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Recognizing the face-value of facial recognition technology

As technological advances push facial recognition technology into everyday life, the law strains to protect consumer privacy interests.

Image: eForensics Magazine, (Courtesy of Google Images)

Time to face the facts.  Scrolling through Facebook one evening, you see some pictures from your friend’s recent beach trip.  Next to the photos, you see a message from Facebook asking you – would you like to tag your friend? – of course, you decline to take Facebook up on its offer, and instead, you decide to just continue scrolling, not thinking it to be a big deal; but in reality, the technology behind the simple question is a huge deal.

These tag suggestions come from Facebook’s decision to utilize facial recognition technology for the purpose of enhancing the social media experiences of users.  Facial recognition technology uses information more broadly known as “biometric data,” which consists of both collecting and using geometric information gathered from the faces, irises, retinas, and fingerprints of individuals. This data is then applied to mathematical algorithms to create unique data profiles for individuals, known as templates.

Imagine a grid laying overtop of a face, dividing the face into several small regions.  Each region is uniquely catalogued using very specific formulas.  Essentially, each small region of the face would have a very specific line of code identifying that region.  When each region is taken together, the entire face will have a template consisting of a very unique identification code compiled from the different dimensional regions.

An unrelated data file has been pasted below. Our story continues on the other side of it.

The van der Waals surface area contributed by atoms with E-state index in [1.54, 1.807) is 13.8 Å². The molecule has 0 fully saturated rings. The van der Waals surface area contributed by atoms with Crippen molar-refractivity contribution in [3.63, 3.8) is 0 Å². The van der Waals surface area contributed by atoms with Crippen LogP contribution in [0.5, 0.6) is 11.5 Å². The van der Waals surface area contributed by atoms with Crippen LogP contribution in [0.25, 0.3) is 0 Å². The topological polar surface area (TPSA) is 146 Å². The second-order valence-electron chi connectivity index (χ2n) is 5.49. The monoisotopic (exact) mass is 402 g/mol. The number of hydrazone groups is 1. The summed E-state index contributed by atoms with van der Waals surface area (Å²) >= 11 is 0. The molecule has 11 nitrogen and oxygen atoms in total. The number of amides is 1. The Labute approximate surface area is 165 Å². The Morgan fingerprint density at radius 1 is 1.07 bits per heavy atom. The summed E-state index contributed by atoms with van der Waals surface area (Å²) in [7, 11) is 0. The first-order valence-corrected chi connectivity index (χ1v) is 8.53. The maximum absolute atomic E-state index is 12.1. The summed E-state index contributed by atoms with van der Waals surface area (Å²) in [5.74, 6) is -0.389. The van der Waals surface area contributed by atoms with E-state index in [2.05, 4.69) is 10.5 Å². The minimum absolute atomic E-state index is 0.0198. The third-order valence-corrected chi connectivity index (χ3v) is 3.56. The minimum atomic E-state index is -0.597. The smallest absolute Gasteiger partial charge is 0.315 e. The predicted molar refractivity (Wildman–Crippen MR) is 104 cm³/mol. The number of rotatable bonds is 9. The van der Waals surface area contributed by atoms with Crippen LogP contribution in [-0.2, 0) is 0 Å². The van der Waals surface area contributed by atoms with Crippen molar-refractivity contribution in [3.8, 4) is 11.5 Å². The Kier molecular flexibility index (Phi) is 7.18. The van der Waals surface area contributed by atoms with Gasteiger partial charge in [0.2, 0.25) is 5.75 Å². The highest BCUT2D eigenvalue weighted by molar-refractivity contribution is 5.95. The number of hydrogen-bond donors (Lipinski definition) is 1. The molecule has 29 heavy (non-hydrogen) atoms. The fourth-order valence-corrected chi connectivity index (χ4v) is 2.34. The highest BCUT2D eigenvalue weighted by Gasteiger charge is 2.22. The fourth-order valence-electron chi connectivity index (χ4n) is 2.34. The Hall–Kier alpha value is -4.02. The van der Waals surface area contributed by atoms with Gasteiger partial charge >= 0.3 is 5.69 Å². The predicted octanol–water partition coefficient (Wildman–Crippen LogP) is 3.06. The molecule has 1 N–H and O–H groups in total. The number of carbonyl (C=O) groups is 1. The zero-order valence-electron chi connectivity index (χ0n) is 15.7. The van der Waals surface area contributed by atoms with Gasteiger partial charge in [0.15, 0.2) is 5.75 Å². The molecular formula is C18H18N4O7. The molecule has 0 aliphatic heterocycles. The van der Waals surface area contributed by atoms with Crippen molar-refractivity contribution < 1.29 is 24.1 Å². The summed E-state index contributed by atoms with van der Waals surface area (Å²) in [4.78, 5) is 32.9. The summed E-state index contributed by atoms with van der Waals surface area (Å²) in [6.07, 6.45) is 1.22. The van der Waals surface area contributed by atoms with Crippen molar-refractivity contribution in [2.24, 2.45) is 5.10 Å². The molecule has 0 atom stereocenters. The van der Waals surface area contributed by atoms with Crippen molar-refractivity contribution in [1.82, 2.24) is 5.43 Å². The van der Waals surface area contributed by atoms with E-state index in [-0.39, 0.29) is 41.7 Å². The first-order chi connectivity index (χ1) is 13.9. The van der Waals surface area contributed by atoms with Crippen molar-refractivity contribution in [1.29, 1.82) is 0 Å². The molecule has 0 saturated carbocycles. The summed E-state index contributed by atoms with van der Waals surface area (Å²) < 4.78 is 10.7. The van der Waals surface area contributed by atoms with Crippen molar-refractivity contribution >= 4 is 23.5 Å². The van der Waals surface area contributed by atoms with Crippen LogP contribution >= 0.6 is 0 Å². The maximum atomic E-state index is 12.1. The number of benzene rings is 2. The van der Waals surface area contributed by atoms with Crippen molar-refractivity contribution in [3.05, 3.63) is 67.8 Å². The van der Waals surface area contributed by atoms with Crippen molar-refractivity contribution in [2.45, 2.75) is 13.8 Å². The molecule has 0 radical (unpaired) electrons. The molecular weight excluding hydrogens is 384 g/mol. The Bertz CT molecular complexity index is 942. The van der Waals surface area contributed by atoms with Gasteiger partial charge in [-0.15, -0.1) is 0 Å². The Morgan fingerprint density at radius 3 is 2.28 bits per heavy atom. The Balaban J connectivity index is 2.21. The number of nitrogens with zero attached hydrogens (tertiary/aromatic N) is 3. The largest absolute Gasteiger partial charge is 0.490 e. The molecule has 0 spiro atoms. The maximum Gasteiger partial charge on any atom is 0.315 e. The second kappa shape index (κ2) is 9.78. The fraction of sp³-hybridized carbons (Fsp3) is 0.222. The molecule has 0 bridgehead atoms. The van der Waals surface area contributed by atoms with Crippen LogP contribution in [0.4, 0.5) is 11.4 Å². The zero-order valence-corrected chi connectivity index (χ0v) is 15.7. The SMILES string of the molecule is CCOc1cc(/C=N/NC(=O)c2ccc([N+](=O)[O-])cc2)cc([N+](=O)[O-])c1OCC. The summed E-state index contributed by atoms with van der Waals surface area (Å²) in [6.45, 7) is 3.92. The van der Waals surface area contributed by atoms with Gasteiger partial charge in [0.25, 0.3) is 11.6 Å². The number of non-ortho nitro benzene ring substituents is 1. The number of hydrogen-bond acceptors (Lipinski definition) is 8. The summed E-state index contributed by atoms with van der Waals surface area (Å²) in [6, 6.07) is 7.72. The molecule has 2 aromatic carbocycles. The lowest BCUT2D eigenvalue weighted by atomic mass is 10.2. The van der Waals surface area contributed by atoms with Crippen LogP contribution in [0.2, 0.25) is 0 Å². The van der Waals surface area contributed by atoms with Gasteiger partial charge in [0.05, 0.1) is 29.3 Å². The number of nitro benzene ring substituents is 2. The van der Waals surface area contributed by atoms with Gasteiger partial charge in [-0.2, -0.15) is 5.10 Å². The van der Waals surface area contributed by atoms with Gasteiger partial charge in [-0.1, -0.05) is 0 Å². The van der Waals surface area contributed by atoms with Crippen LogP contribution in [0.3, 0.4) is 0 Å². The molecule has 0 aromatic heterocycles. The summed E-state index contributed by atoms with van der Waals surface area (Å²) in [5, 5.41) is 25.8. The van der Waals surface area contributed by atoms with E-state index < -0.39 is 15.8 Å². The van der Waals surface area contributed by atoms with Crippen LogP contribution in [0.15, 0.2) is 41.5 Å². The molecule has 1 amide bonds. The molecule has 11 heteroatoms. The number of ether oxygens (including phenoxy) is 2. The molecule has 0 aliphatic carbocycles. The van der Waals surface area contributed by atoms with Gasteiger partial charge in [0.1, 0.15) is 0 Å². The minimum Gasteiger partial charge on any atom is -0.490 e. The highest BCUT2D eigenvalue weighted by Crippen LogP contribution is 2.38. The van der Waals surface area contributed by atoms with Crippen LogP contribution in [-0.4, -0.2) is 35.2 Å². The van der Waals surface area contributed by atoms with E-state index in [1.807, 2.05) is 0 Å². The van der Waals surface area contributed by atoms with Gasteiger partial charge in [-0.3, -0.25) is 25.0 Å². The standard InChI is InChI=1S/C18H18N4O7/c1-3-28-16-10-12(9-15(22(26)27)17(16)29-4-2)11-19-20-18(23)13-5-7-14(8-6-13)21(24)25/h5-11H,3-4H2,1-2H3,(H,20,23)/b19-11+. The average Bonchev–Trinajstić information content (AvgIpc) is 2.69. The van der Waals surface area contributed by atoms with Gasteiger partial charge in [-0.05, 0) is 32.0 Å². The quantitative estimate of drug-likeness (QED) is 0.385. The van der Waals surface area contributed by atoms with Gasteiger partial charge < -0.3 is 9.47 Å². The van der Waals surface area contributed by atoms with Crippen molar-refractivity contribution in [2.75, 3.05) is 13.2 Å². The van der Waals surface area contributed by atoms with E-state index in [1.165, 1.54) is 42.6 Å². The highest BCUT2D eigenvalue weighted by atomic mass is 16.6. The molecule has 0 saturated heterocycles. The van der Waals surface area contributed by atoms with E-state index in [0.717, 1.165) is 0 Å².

During Facebook’s reveal of the iPhone X, Apple said that facial recognition technology would have a one in one million chance of being incorrect in making an identification.  With such slim odds, along with efforts to refine the technology, one can only expect to see this technology become even more sophisticated over time.

Both the public sector and the private sector are utilizing biometric data to develop new, promising technologies that seem to offer everyone a greater future.

Biometric data analysis is an area of emerging significance not only in the world of business, but also in that of law enforcement.  Both the public and private sectors are utilizing biometric data to develop new, promising technologies that seem to offer everyone a greater future.

While the societal benefits of biometric technology extend to improvements in health care, travel, marketing, production, and security, perhaps the most significant use of biometric data comes in its ability to solve rather complex and difficult problems in simple and intelligent ways.

James Robert Jones was convicted of murder in 1974, and was subsequently incarcerated in Fort Leavenworth, Kansas.  Three years later, Jones escaped.  For a long time, no one had any idea where Jones was hiding—that is, until facial recognition technology was utilized by U.S. Marshals.